This past week was so much better! :D

First, my employer1 closed down the office on both Thursday and Friday for Christmas. I don’t get paid time off or anything when they’re closed, but it did let me leave out of here on Wednesday night and spend more time with family.

Speaking of family, those of you who were readers back during Father’s Day or who are friends with me on Facebook might recall that it had been an incredibly long time since I last saw Son of TDot.2 Well at some point recently he asked his mom about who I was and if he could see me, so she arranged for the three of us to have lunch on Thursday :surprised:

We met up at the food court of a local mall for what was probably one of the most nervous moments I’ve had ever in my life. It was amusing as I walked up because his mom was standing with her back to the direction I was coming from with Son of TDot facing my way. He saw me from about 75ish feet away and gave a look like “This guy looks oddly familiar”… and I basically gave him the same look, because I thought it was him but hadn’t seen him in so long I wasn’t sure :beatup:

It’s not surprising to share similarities with your own offspring, but some of it still took me by surprise. His hair was cut short like mine3 and he looks a lot like I did when I was 12. We ended up independently ordering the same thing for lunch: a 10-piece chicken nugget meal from McDonald’s with a Sprite for the drink. His favorite subjects in school were the same as mine (science and history). He loves playing with Legos (I’ve still got a box of mine in the closet). He also loves RPGs, specifically Kingdom Hearts — a spinoff of the Final Fantasy series I play myself, so a good chunk of lunch was spent with the two of us talking video games :D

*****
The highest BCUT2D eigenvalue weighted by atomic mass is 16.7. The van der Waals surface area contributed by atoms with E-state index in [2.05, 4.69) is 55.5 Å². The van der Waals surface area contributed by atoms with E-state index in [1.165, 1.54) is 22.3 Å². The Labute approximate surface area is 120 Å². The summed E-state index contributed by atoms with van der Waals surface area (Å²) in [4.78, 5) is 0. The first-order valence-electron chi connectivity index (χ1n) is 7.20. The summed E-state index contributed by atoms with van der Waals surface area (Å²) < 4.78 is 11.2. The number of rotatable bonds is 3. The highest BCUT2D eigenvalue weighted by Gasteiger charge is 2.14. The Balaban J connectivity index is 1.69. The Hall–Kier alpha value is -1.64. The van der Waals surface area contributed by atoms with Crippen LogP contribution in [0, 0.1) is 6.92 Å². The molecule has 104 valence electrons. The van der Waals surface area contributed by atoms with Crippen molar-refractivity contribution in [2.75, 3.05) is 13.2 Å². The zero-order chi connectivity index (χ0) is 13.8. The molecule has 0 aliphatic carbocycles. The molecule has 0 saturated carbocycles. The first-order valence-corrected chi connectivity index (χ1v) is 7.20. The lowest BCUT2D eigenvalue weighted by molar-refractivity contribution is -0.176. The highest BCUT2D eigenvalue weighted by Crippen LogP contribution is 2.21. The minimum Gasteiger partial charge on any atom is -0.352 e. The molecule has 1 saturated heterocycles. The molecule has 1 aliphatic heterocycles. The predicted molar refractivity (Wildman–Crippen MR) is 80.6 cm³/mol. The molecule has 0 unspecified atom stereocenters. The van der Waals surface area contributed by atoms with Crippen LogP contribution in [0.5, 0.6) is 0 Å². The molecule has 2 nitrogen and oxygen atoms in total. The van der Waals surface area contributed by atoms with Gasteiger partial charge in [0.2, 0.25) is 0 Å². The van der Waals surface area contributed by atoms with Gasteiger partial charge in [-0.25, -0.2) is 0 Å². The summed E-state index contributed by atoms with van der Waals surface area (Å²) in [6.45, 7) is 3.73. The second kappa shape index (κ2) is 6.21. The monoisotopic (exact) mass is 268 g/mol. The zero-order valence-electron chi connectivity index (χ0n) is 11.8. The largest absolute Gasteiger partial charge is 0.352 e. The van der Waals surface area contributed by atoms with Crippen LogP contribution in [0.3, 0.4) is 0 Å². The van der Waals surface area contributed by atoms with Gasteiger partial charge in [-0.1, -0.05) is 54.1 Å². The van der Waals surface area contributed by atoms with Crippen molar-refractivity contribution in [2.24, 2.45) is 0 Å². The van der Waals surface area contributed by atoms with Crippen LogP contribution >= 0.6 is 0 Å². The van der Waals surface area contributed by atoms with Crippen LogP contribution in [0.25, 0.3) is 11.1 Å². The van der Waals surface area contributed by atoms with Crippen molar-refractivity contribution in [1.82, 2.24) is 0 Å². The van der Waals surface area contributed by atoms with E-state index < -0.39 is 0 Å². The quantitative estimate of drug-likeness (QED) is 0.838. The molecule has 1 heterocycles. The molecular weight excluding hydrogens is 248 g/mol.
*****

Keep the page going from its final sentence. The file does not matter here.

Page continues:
He also has allergies in the winter like I do, to the point where he keeps tissues in his jacket pocket. The look on his face was priceless when I pulled out my own batch of tissues from my coat pocket too :lol:

I know he was nervous and I suspect his mom was nervous (and Lord knows I was nervous too), but all in all it was pretty awesome and I’m hopeful that it was the first meeting of many more in the future :)

The snow that was predicted (top) and what fell (bottom)

The next day was Christmas Eve, which is when the family gathers at Nan and Pops’ house to exchange presents with each other. If you count the various denominations of currency/gift cards as one gift, 50% of my Christmas presents were toothbrushes (an electric one and a travel one). It’s almost like my family was trying to tell me something…

Everyone got along this year, which is a switch from years past when there’s usually a bunch of arguing.4 And I enjoyed being able to finally afford presents for everyone in the family — even if it meant they all got NCCU Law paraphernalia :angel:

Then of course there was Christmas, my 3rd favorite holiday of the year after Independence Day and Thanksgiving :) Dinner was tasty and it was fun getting to hang out with the family.

Y’all already read about Snowmageddon 2010, my road trip back to Durham. The photo on the right shows the difference between what was forecast when I left for Virginia Beach and what had I actually fallen by the time I was driving home.  The red dots respectively show Nan and Pops’ house in Virginia Beach and my apartment here in Durham.

It was a bit of a white-knuckle experience but in hindsight it was pretty cool :D

Our view from the hotel room

雅雅 and I then headed down to Orlando the next morning for the Champs Sports Bowl, where we got totally spoiled by Nan using her frequent traveler points to reserve a hotel room for us at the Grand Bohemian in downtown Orlando.5 We were automatically upgraded to the “concierge level” on the top floor because of it, which included among other perks a VIP lounge with its own bar just steps from our door B-)